Torn ACL/broken leg

Limping in dogs can often be a sign of real injury, but you'll know that things might be seriously wrong if your dog can't walk at all. If a dog can't walk, it can be a torn ACL (a stabilizing knee ligament) or a broken leg.

If your dog is in serious pain, take it to the vet for some professional attention immediately.

Should I take my dog to the vet?

If your dog has just started limping and there are no visible signs of serious injury, you can wait 2-3 days to see if the problem resolves itself before you need to worry about taking them to the vet.

Take your dog to the vet if you see any of the following:

  • a deep wound that won't stop bleeding
  • a limp that continues past 3 days
  • a limp that gets progressively worse
  • visible bruising or swelling
  • loss of ability to walk and stand

How can I help my limping dog?

If you've ruled out major health concerns that need professional attention, you may still wonder what to do while your dog is limping and recovering.

Injury-Related Limping

For dog limping related to a torn ligament, cartilage, or tendon, you can use prescription pain medication if your vet prescribes it until the initial pain has subsided. 

  • Do not ever give your dog any pain medication for humans, as they can be toxic to your pet.
  • Your dog may also have to undergo physical therapy to rehabilitate the leg. 
  • You can also apply ice to the injured area, especially in the case of swelling. Apply to the injury for 15 minutes, twice a day. 

Arthritis-Related Limping

For limping that is age-related and longer-lasting, we have some tips on helping a dog with arthritis at home. 

  • Apply heat to the affected area twice a day for 15 minutes or as needed.
  • Get your dog a massage. Yes, seriously! There are certified canine massage therapists all over America who can help your dog's joints stay loose and mobile.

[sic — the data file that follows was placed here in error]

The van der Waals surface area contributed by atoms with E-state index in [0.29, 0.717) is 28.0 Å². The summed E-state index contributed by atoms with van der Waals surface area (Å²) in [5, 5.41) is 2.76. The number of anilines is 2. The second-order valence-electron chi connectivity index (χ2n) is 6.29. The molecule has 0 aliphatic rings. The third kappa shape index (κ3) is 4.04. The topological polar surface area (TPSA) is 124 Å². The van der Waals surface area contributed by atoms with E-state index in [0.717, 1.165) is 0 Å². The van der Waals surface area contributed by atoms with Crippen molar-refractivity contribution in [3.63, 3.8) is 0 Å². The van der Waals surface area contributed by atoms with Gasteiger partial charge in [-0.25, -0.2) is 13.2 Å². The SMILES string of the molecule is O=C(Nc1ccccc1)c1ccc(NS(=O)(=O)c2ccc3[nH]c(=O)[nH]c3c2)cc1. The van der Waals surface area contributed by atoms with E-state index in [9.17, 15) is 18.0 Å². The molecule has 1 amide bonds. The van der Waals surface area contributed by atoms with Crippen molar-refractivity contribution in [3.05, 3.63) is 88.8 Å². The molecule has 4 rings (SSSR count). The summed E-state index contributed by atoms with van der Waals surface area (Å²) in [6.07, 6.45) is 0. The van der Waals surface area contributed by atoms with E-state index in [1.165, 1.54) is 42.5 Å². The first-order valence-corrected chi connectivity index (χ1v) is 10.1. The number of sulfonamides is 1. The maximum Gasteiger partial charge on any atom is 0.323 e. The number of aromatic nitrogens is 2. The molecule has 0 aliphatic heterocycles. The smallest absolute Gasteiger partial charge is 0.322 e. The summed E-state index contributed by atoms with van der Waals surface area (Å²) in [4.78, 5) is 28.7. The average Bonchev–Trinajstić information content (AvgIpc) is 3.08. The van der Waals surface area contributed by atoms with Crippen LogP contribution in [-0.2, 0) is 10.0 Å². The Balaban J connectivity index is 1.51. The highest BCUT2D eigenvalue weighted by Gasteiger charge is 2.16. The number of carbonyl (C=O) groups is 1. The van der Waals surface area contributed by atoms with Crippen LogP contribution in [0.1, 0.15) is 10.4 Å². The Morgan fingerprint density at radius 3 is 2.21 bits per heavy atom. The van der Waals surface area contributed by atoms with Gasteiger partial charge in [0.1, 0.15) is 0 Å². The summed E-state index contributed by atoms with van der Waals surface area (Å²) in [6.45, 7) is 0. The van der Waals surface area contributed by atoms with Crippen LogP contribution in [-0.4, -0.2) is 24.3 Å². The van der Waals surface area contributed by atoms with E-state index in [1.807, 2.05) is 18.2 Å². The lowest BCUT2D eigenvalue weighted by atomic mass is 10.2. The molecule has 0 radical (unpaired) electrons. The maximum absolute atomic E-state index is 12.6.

• Feed your pup some supplements. Glucosamine, chondroitin, and Omega-3 fatty acids have all been shown to help reduce inflammation for dogs.
  • Maintain a reasonable amount of exercise for your dog. Don't push your dog too hard, but keep them moving with some gentle walking and non-impact exercise like swimming as much as possible. Regular exercise keeps the dog's muscles and joints healthy.

General Limping Help

For any limping pup, you can set up your home space to make things a little easier for your furry friend. 

  • Give your dog a soft, well-padded bed that will relieve pressure on the affected joints. 
  • Place some non-skid pads on slippery floors to avoid falls and make getting around the house more comfortable. 
  • Place an adjustable dog ramp beside your bed or couch so that your dog can get up and down with ease. 

Final Word

We hope you can use these guidelines to help with your dog's initial diagnosis and determine whether you need to head over to the vet. No matter the issue, you can provide some comfort for your dog while they recover - be it just a few days or several weeks or months for more severe problems. 

Whenever you're in doubt, it's best to err on the side of caution and call your vet to determine the next steps. We wish your pup a speedy recovery!